For anyone harboring even the slightest doubt as to the validity or severity of the COVID pandemic — including those heeding arguments that the seriousness of the situation has been exaggerated or manufactured by some nebulous cabal of Washington bureaucrats and high-powered medical industry executives — we offer this quote:
“When they’re super sick, it’s important to say [to family], ‘Kiss your wife goodbye because you can’t go to the hospital, and if she gets intubated, she may not get extubated.’ We do a lot more of the conversations where this may legitimately be the last time you talk to your wife, your son, your daughter.”
This comes from Bradley Riley, a firefighter and paramedic with the Keene Fire Department, courtesy of a front-page story in last weekend’s Sentinel. The piece began with first responders discussing the difficulty of having to broach that topic with families as they care for someone with COVID. It’s a fairly new dynamic for the EMTs and paramedics to deal with, and one that exacerbates their own stress levels.
Note these are not distant, high-ranking officials; they’re fire department workers in Keene and Peterborough — family members, friends and neighbors. And they’ve been on the front lines of this pandemic for two years now.
Their stories made for an appropriate debut of the new Monadnock Region Health Reporting Lab, an ongoing initiative led by Sentinel health reporter Olivia Belanger that will be covering local health care challenges in greater depth and reporting on possible solutions to those challenges found elsewhere in the state or across the country. That venture isn’t tied to and won’t focus on the pandemic, but the virus and its fallout have been the overriding health topic of the past two years, presenting many storylines.
The real takeaway from the first report, however, is the effect the virus has had on these first responders. It’s made their jobs — and therefore their lives — much harder.
It’s seen in the number of COVID-related calls; in the type of conversations they must have, as above, with their patients and their families; in the frustration and toll of responding to patients they know may well never return home; in the increased time it takes to gear up for a possible COVID call, and decontaminate themselves and equipment afterward; and in the concern for their own safety, being forced into frequent contact with people exposed to the virus.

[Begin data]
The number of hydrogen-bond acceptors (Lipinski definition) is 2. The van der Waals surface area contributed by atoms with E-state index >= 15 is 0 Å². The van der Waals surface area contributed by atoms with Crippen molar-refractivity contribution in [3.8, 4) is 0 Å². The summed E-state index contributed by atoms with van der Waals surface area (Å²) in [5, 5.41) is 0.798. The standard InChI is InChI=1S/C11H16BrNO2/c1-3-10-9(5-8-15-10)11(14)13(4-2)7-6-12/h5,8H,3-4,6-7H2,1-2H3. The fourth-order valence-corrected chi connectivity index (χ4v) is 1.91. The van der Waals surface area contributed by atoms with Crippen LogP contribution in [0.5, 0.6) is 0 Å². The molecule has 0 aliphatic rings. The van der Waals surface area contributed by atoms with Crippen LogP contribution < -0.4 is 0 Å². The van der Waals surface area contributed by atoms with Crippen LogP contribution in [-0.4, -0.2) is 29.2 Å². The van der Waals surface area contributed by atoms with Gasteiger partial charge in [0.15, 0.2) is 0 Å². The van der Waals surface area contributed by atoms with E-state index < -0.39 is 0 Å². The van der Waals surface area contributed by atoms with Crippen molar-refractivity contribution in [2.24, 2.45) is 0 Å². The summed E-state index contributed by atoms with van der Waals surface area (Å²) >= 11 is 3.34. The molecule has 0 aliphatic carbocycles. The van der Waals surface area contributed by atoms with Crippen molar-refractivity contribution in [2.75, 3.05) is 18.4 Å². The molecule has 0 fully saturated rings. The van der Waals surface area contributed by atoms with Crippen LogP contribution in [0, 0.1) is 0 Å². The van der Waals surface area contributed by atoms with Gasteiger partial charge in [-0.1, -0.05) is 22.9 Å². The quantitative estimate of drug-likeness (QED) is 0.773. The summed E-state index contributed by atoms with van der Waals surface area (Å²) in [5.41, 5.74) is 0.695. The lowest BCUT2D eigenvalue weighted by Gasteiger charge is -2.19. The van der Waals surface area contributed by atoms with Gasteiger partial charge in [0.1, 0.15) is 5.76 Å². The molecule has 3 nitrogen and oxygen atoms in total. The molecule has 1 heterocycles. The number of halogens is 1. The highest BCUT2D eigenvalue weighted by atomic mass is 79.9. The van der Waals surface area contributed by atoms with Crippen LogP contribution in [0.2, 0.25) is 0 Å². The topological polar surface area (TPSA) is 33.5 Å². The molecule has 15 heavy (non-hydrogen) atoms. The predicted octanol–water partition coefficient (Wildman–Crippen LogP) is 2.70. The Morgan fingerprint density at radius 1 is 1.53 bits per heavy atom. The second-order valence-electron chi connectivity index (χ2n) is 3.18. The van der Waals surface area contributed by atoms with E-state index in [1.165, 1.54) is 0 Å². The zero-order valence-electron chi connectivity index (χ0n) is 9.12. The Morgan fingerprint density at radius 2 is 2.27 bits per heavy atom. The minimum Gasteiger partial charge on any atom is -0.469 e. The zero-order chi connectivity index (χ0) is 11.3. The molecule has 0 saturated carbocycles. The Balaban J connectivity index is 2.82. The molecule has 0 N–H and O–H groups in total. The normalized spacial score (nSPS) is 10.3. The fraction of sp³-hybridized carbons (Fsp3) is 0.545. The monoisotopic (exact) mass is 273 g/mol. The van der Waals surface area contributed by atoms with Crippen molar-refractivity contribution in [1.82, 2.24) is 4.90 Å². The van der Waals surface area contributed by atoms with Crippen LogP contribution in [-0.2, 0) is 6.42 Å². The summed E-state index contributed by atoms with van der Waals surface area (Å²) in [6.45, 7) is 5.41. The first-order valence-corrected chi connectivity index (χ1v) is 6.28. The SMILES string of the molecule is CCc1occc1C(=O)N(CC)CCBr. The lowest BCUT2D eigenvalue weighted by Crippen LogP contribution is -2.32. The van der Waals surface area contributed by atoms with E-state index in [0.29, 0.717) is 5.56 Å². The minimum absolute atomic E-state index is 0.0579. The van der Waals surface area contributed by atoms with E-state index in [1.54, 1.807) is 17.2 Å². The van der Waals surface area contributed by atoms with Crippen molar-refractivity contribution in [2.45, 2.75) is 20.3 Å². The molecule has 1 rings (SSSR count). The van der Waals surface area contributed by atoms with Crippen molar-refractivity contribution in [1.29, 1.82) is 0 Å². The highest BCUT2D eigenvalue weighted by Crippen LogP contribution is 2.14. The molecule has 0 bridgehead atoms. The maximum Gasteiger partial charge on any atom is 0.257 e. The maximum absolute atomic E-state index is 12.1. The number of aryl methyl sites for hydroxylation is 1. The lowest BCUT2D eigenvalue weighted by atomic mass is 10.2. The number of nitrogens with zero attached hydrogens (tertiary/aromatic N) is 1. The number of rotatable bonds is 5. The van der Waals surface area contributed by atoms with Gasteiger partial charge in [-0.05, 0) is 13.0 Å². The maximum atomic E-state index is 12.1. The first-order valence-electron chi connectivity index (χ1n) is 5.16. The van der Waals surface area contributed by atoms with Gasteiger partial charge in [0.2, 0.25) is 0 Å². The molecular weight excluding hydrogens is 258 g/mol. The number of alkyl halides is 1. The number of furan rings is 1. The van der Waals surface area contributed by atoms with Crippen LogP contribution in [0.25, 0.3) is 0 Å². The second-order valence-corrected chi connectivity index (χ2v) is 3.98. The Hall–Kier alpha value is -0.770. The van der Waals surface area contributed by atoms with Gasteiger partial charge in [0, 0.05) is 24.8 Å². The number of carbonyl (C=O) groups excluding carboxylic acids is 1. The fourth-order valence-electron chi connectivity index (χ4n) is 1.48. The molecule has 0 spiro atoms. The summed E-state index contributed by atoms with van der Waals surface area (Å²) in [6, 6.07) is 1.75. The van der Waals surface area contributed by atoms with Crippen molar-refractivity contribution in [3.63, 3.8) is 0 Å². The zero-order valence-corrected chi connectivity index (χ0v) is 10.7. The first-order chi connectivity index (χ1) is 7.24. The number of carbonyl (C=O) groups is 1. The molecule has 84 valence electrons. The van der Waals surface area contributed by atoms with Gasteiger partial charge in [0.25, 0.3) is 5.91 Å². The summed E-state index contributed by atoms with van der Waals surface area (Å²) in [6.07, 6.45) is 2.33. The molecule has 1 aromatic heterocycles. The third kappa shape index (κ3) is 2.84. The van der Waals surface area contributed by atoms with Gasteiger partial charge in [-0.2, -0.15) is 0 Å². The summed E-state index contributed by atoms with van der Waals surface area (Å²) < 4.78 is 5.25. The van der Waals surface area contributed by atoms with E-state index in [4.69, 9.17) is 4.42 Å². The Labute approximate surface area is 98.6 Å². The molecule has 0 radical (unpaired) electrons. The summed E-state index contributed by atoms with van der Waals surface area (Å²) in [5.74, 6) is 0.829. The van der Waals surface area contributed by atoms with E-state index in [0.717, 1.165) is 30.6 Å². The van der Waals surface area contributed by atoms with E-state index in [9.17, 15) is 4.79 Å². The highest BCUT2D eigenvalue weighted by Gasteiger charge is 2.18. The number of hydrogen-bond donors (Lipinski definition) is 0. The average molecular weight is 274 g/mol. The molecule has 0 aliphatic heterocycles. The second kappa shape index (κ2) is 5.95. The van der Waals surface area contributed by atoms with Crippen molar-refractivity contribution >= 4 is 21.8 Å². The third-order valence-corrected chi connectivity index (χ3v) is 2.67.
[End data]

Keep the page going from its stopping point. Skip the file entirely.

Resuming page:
Add to all that the changing nature of the virus, which has caused the protocols all firefighters follow during COVID responses — set by the state — to change frequently as well. Finally, consider that as local hospitals have filled in recent months with COVID patients, emergency crews have had to bring ambulance patients elsewhere — as far as Burlington, Vt.
It helps explain the mounting effect on area first responders’ mental health and the fallout for local departments.
As the report noted: A national study from August 2021, published in the Journal for Emergency Medical Services, shows that 88 percent of the 122 first responders surveyed reported feeling more stressed amid the pandemic. Seventy percent said their mental health had worsened, and 33 percent said they were considering changing careers because of COVID-19.
Firefighters are three times more likely to die by suicide than die on the job, according to the National Fallen Firefighters Foundation. They are also at increased risk of suicidal thoughts and behaviors, regardless of whether they are active in the field or retired.
That was the case before COVID and certainly hasn’t been helped by the pandemic stress on first responders.
Again, these are local family members, friends and neighbors. People you know.
That’s well worth reporting on.